People attend a vigil at the University of Colorado-Colorado Springs for the victims of a deadly shooting at a Planned Parenthood clinic Friday. (David Zalubowski/Associated Press)

THE 57-year-old man charged in the murderous shooting spree at a Planned Parenthood clinic in Colorado allegedly made remarks to police about “no more baby parts.” That has led some to speculate that antiabortion rhetoric sparked the rampage. The suspect’s history of aberrant behavior prompted others to theorize that mental illness was the culprit. In the early stages of the investigation, we don’t know what, if any, role was played by either of these factors. In the meantime it is worth restating the obvious: The one factor common to every terrible case of gun violence is access to guns.

A police officer, an Iraq war veteran and a young mother of two were killed, and nine other people were wounded, in last week’s attack at the health clinic in Colorado Springs. Such mass shootings are all too sickeningly familiar. On the very same Friday after Thanksgiving, two people were killed and two injured in a shooting in Sacramento. In the very same community of Colorado Springs a month ago, a shooter gunned down three people targeted at random before being gunned down himself by police.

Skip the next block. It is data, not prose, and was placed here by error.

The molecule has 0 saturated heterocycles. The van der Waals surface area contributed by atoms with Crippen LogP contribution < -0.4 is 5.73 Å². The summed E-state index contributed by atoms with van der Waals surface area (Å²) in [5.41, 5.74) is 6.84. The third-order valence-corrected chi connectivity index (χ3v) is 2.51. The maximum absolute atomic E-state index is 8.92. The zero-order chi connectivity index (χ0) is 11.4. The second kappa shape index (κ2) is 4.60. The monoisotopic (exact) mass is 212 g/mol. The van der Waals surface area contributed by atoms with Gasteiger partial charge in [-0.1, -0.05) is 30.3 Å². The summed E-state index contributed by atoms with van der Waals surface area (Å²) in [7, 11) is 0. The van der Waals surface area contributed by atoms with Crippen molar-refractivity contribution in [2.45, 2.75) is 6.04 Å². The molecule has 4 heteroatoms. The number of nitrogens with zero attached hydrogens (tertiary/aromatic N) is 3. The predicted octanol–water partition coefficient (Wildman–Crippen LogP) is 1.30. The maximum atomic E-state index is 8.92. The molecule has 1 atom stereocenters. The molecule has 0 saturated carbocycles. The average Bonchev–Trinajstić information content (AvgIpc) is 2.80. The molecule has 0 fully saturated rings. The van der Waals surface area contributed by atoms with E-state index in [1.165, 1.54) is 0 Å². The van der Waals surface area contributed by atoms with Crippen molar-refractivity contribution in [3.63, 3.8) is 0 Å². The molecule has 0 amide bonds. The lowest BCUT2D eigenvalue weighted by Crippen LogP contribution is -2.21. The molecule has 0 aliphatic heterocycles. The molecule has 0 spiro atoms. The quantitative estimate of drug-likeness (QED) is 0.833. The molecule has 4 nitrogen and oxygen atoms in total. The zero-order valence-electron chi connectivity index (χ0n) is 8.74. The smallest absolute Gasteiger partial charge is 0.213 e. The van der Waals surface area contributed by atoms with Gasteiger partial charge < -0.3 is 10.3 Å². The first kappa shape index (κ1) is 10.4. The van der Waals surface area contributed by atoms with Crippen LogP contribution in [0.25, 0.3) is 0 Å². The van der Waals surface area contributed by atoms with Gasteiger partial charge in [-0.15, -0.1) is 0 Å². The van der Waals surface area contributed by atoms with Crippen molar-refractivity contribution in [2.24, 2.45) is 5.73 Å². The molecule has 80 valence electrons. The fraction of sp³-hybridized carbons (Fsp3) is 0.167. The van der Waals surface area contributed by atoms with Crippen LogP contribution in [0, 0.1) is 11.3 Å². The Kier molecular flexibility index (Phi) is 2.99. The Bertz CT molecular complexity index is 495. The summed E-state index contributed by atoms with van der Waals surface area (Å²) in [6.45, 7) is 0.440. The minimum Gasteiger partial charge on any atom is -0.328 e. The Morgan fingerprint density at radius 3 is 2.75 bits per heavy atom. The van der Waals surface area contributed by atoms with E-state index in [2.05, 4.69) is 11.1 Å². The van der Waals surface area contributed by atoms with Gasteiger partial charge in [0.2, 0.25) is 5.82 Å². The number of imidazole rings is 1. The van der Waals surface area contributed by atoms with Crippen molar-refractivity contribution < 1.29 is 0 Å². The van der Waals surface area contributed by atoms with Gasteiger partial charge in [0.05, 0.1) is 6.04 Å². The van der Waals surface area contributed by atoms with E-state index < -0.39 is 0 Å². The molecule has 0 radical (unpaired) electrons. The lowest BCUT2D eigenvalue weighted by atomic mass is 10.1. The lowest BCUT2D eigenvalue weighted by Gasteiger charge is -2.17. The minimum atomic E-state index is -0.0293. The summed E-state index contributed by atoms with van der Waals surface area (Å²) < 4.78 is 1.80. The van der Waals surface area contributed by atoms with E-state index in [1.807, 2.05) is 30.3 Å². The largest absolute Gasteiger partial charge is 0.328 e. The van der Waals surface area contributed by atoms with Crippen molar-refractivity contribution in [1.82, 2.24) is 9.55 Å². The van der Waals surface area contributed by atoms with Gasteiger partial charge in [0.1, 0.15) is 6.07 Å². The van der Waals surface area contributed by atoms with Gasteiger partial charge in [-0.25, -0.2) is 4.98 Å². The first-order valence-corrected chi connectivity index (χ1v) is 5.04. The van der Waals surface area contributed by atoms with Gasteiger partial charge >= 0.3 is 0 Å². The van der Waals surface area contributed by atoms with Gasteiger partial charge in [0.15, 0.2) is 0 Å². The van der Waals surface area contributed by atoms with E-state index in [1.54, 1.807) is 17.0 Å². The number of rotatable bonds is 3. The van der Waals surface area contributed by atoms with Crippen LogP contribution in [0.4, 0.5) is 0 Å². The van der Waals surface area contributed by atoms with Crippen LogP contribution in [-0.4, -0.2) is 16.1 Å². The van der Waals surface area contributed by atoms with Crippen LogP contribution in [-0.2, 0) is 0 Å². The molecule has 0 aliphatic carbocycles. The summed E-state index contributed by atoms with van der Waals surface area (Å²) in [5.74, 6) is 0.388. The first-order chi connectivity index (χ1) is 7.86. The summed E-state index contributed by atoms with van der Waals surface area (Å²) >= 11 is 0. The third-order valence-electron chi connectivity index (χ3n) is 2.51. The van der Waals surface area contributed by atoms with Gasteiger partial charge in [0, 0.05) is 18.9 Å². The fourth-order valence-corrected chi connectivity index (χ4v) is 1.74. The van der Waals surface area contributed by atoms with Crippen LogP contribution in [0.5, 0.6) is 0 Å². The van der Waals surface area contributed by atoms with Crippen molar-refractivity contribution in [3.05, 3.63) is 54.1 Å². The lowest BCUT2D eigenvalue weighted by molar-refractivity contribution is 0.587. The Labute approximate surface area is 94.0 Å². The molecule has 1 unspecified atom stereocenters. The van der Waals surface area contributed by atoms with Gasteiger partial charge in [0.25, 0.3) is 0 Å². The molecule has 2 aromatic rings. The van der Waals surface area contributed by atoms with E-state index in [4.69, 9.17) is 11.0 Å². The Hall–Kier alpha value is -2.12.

So far this year, according to news reports collected by a Reddit community, there have been at least 351 mass shootings, or more than one a day. Those account for just a small part of the lives lost or damaged by gun violence. They don’t include, for example, in recent weeks the 6-year-old Georgia girl who apparently shot herself in the head after finding a loaded gun tucked in a couch, or the Ohio State University employee who shot himself in a campus art gallery, or the Tennessee woman murdered by her husband, who then killed himself.

Nearly 300 people are shot every day in the United States in murders, assaults, attempted and successful suicides and unintentional shootings. The numbers are so appalling that they become numbing. Easy access to guns is a major threat to U.S. public health. It is also such a political challenge that the natural inclination is to move on to other topics: mental-health care, incendiary rhetoric, violent video games. We do not dismiss the importance of any of those. But we also believe the country should not lose focus on what makes us unique in the world: the senseless availability of, as President Obama referred to them, “weapons of war.”

The answers, as Colorado Gov. John Hickenlooper (D) said Sunday on CNN’s “State of the Union,” aren’t easy or obvious, but he is right to demand a lot more thinking about issues associated with guns. “You know, “ he said, “I’m not willing to say, ‘Well, we will just have to sit back and accept this as a cost of freedom.’ ” The daily carnage cannot be acceptable.